This Startup Wants to Help Every Teen Go to College

By Jeanine Ibrahim

Imagine a high school basketball team that only practices 38 minutes each season -- and just how disoriented they’d play come game time. Such unpreparedness doesn’t happen with sports, but statistically it does with college prep. The average public student spends just 38 minutes of his or her entire career talking about college with a school counselor, according to the National Association for College Admission Counseling (NACAC).

“That’s an avoidable failure of the educational system with predictable consequences for students,” says Jose Hernandez, who often makes this basketball analogy to drive home the point. He’s the co-founder of Guided Education, a digital platform that hopes to level the path to college by offering one-on-one support to students at an affordable cost.

The idea is that, just like with sports, students who get more time with an engaged college counselor will face less frustration, self-doubt and financial illiteracy when it comes to possibly entering higher education. Hernandez and his childhood best friend Geia Reyes launched the startup in March of 2015. They’ve since worked to create an online presence and client base, securing their largest contract nine months later with a Bronx, N.Y.-based high school.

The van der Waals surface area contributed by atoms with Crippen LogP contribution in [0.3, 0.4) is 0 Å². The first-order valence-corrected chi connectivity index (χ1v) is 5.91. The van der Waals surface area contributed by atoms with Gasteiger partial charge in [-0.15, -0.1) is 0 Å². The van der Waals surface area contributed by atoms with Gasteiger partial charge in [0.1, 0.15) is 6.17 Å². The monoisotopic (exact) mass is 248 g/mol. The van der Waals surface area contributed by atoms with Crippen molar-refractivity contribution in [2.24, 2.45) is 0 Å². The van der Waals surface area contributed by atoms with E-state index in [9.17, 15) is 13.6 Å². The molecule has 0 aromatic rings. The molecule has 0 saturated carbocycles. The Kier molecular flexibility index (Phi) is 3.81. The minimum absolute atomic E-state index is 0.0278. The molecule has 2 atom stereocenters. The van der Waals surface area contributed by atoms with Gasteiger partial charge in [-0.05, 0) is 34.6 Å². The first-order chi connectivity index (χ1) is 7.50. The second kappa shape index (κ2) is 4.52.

Hernandez says the college counseling problem isn't based on counselor personality; instead, it’s a numbers issue. An NACAC study shows that 35 percent of public schools reported counselor caseloads between 350 to more than 450 students per year; yet, at private schools, only 2 percent of counselors had caseloads this size.

With Guided Education, nationally accredited college counselors are paired with no more than 100 students. This not only falls below the reported median caseload for college counselors at private schools, but it allows these counselors to work a 40-hour week while dedicating 90 minutes to each student. Unlike their counterparts in high schools, the startup’s counselors spend more time with students, Hernandez says, because they don’t deal with administrative tasks or disciplinary problems.

Punctuating the mission with 'dot-education' 

Guided Education’s digital program puts counselors to work with teens via email and video chat, holding at least one 45-minute session per month. They also send a weekly newsletter with ten curated articles on different topics to students, who then respond with what peaks their interests. The exercise helps gauge reading and writing skills, and counselors can better understand students’ passions to better place them with colleges that match their strengths and goals. For test prep and tutoring, counselors use the online learning platform Khan Academy. So far, one school has requested in-person meetings with counselors, which Hernandez says they’ve agreed to fulfill with a two-hour window, once a week.

Overall, the program is built to be fully web-based, which is ideal for a generation that's grown up in a digitally connected world. It’s an innovative type of virtual counseling that lives online at an innovative website domain: That's 'dot-education' (.education), not 'dot-com' (.com). Hernandez and Reyes were brainstorming names for their startup when they got stuck on the word “guide,” which led them to the domain choice.